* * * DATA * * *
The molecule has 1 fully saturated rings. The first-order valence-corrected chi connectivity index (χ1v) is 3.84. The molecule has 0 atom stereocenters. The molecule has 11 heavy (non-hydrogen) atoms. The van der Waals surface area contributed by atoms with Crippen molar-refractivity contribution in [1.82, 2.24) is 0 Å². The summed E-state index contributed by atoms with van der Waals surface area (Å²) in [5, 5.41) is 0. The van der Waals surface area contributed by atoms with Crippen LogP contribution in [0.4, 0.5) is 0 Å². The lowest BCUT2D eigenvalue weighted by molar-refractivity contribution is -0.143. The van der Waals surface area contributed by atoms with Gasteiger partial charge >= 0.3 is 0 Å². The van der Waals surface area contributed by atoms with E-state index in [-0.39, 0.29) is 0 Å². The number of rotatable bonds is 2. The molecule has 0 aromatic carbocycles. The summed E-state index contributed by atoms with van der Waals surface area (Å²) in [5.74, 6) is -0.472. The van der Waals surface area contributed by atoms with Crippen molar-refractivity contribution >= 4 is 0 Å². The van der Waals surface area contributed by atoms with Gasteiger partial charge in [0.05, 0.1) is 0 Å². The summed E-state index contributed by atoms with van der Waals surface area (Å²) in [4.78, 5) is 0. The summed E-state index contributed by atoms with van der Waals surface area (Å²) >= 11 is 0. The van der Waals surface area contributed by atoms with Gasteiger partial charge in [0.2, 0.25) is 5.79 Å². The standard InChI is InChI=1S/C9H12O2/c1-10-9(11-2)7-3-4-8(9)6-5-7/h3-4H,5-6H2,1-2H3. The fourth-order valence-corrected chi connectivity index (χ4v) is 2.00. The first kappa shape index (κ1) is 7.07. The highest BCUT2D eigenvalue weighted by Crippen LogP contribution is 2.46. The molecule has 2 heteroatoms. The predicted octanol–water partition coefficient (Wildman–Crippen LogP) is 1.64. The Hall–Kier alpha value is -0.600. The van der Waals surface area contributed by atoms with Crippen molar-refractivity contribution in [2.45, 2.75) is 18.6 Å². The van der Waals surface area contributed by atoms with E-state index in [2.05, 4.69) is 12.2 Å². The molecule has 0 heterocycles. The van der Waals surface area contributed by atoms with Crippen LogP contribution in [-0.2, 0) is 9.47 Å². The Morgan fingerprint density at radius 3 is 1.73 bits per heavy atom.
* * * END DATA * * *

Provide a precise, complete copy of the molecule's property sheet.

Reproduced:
The molecule has 1 fully saturated rings. The first-order valence-corrected chi connectivity index (χ1v) is 3.84. The molecule has 0 atom stereocenters. The molecule has 11 heavy (non-hydrogen) atoms. The van der Waals surface area contributed by atoms with Crippen molar-refractivity contribution in [1.82, 2.24) is 0 Å². The summed E-state index contributed by atoms with van der Waals surface area (Å²) in [5, 5.41) is 0. The van der Waals surface area contributed by atoms with Crippen LogP contribution in [0.4, 0.5) is 0 Å². The lowest BCUT2D eigenvalue weighted by molar-refractivity contribution is -0.143. The van der Waals surface area contributed by atoms with Gasteiger partial charge >= 0.3 is 0 Å². The van der Waals surface area contributed by atoms with E-state index in [-0.39, 0.29) is 0 Å². The number of rotatable bonds is 2. The molecule has 0 aromatic carbocycles. The summed E-state index contributed by atoms with van der Waals surface area (Å²) in [5.74, 6) is -0.472. The van der Waals surface area contributed by atoms with Crippen molar-refractivity contribution >= 4 is 0 Å². The van der Waals surface area contributed by atoms with Gasteiger partial charge in [0.05, 0.1) is 0 Å². The summed E-state index contributed by atoms with van der Waals surface area (Å²) in [4.78, 5) is 0. The summed E-state index contributed by atoms with van der Waals surface area (Å²) >= 11 is 0. The van der Waals surface area contributed by atoms with Gasteiger partial charge in [0.2, 0.25) is 5.79 Å². The standard InChI is InChI=1S/C9H12O2/c1-10-9(11-2)7-3-4-8(9)6-5-7/h3-4H,5-6H2,1-2H3. The fourth-order valence-corrected chi connectivity index (χ4v) is 2.00. The first kappa shape index (κ1) is 7.07. The highest BCUT2D eigenvalue weighted by Crippen LogP contribution is 2.46. The molecule has 2 heteroatoms. The predicted octanol–water partition coefficient (Wildman–Crippen LogP) is 1.64. The Hall–Kier alpha value is -0.600. The van der Waals surface area contributed by atoms with Crippen molar-refractivity contribution in [2.45, 2.75) is 18.6 Å². The van der Waals surface area contributed by atoms with E-state index in [2.05, 4.69) is 12.2 Å². The molecule has 0 heterocycles. The van der Waals surface area contributed by atoms with Crippen LogP contribution in [-0.2, 0) is 9.47 Å². The Morgan fingerprint density at radius 3 is 1.73 bits per heavy atom.